Tuesday, September 11, 2012

Olympig! by Victoria Jamieson

 The Triumphant Story of an Underdog: Olympig! by Victoria Jamieson

Rating: 2.5 stars

I know, I know...the Olympics are completely over.  But they'll be back.

So, let me tell you a story about Boomer the Pig.  Boomer decides that he'll be in the Olympics, and he trains a little before his Olympic debut.  He competes in a wide variety of events--running, weight lifting, wrestling, vaulting, boxing, and hurdles, to name a few.

This pig does not know the term "specialization of labor."  Or of sports.

He stinks at all of them.  I mean, he's really bad.  And after losing horribly at each sport and having a chipper attitude, he finally loses it and throws an oinker of a tantrum.  And then he quits.

On your marks, get set, GO!
Shortly after quitting, an annoying journalist interviews his mom, expecting her to go on about her embarrassment and shame of her son.  Instead, she lauds him and says how proud she is of him for trying.

So Boomer un-quits and tries again.  One.  Last.  Event.  Gymnastics floor routine!

His comically glittery outfit and horribly spell-binding routine help him earn a spot near the bottom.  But his attitude remains positive.  "I realized something very important today!" he says.  "I realized today has been terrific practice for the Winter Olympics!"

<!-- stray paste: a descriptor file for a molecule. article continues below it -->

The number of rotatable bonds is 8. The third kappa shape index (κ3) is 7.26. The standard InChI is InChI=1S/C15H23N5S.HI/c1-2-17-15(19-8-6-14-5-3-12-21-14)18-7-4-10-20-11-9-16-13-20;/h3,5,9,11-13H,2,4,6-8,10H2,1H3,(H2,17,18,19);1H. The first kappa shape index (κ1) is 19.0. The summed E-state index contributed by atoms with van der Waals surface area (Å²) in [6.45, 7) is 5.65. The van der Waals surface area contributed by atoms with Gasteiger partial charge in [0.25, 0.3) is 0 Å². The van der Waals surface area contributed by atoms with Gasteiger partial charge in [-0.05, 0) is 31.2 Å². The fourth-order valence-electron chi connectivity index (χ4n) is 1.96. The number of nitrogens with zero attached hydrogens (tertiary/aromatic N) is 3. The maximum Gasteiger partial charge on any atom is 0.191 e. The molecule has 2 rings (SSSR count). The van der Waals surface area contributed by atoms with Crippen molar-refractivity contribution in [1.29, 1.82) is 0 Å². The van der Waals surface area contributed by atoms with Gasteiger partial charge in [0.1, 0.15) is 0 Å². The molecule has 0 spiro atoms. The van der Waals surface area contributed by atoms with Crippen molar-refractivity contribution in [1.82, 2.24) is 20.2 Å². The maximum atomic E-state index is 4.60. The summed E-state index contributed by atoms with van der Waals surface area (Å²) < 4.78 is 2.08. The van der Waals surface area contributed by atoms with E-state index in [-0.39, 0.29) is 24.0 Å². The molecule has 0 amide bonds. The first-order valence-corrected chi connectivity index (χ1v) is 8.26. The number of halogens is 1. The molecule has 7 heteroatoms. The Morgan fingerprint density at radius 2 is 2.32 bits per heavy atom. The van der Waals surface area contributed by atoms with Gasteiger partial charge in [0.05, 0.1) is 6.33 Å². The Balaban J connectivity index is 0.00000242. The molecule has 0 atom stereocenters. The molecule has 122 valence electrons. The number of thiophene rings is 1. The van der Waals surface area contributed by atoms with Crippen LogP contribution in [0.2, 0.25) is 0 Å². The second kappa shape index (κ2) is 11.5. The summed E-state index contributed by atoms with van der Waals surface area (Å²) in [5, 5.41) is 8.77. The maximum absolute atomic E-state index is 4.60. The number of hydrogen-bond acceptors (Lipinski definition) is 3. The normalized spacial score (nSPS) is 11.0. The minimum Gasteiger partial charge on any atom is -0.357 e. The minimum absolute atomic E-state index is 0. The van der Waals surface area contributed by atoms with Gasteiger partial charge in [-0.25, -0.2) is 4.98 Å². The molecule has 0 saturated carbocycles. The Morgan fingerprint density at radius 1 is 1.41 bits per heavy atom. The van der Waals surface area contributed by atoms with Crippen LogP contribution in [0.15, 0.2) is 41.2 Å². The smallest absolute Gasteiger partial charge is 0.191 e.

I'm disappointed in this book about the Olympics, about which there are surprisingly few books.  The drawings are the highlight, but the story just leaves me unsatisfied.  I guess Jamieson wants kids to learn that a positive attitude is most important, and to appreciate the people (or pigs) that support you.  But I don't love how clueless Boomer is, how delusional he is about how his talents (or lack thereof) measure up against the rest of the competition.  It makes me think of all those kids out there who receive so much praise that they are shocked--shocked!--when they finally get honest (in their mind, negative) reviews.

I'm a huge fan of the Olympics, mostly because they are the hard-earned reward for individuals who work hard for many years.  This light-hearted approach to the Games rubs me the wrong way, but maybe I'm too competitive a person to appreciate a funny book about a pig who is trying really hard to be just okay.

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